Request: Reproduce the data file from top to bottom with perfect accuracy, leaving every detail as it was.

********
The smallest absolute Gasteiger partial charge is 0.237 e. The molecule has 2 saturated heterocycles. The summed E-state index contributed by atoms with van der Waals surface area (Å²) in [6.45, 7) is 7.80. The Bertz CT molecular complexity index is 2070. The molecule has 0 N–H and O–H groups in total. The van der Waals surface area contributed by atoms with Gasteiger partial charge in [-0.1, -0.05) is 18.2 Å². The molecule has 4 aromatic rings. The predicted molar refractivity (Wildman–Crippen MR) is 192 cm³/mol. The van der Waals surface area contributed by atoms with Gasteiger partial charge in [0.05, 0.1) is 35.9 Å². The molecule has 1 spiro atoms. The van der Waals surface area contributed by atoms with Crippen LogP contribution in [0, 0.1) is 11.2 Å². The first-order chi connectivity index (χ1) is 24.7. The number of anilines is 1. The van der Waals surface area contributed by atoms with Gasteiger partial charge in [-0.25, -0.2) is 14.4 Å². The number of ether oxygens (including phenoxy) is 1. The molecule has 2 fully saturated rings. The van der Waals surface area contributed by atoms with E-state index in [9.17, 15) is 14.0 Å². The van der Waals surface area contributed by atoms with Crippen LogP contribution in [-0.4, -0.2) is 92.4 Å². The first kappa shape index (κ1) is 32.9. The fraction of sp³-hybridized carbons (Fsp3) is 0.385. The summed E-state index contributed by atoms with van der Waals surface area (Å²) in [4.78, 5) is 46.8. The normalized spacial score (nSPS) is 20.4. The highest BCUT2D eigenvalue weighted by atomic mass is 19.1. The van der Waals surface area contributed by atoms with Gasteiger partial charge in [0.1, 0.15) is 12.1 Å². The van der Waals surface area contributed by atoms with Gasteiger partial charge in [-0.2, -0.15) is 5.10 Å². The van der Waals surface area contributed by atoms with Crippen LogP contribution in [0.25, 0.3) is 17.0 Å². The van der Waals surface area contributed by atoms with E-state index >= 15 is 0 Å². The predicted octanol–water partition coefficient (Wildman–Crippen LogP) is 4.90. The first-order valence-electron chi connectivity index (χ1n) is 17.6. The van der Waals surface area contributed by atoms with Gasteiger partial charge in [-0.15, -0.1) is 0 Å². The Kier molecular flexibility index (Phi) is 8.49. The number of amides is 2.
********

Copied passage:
The smallest absolute Gasteiger partial charge is 0.237 e. The molecule has 2 saturated heterocycles. The summed E-state index contributed by atoms with van der Waals surface area (Å²) in [6.45, 7) is 7.80. The Bertz CT molecular complexity index is 2070. The molecule has 0 N–H and O–H groups in total. The van der Waals surface area contributed by atoms with Gasteiger partial charge in [-0.1, -0.05) is 18.2 Å². The molecule has 4 aromatic rings. The predicted molar refractivity (Wildman–Crippen MR) is 192 cm³/mol. The van der Waals surface area contributed by atoms with Gasteiger partial charge in [0.05, 0.1) is 35.9 Å². The molecule has 1 spiro atoms. The van der Waals surface area contributed by atoms with Crippen LogP contribution in [0, 0.1) is 11.2 Å². The first-order chi connectivity index (χ1) is 24.7. The number of anilines is 1. The van der Waals surface area contributed by atoms with Gasteiger partial charge in [-0.25, -0.2) is 14.4 Å². The number of ether oxygens (including phenoxy) is 1. The molecule has 2 fully saturated rings. The van der Waals surface area contributed by atoms with E-state index in [9.17, 15) is 14.0 Å². The van der Waals surface area contributed by atoms with Crippen LogP contribution in [-0.4, -0.2) is 92.4 Å². The first kappa shape index (κ1) is 32.9. The fraction of sp³-hybridized carbons (Fsp3) is 0.385. The summed E-state index contributed by atoms with van der Waals surface area (Å²) in [4.78, 5) is 46.8. The normalized spacial score (nSPS) is 20.4. The highest BCUT2D eigenvalue weighted by atomic mass is 19.1. The van der Waals surface area contributed by atoms with Gasteiger partial charge in [0.1, 0.15) is 12.1 Å². The van der Waals surface area contributed by atoms with Gasteiger partial charge in [-0.2, -0.15) is 5.10 Å². The van der Waals surface area contributed by atoms with Crippen LogP contribution in [0.25, 0.3) is 17.0 Å². The van der Waals surface area contributed by atoms with E-state index >= 15 is 0 Å². The predicted octanol–water partition coefficient (Wildman–Crippen LogP) is 4.90. The first-order valence-electron chi connectivity index (χ1n) is 17.6. The van der Waals surface area contributed by atoms with Gasteiger partial charge in [-0.15, -0.1) is 0 Å². The Kier molecular flexibility index (Phi) is 8.49. The number of amides is 2.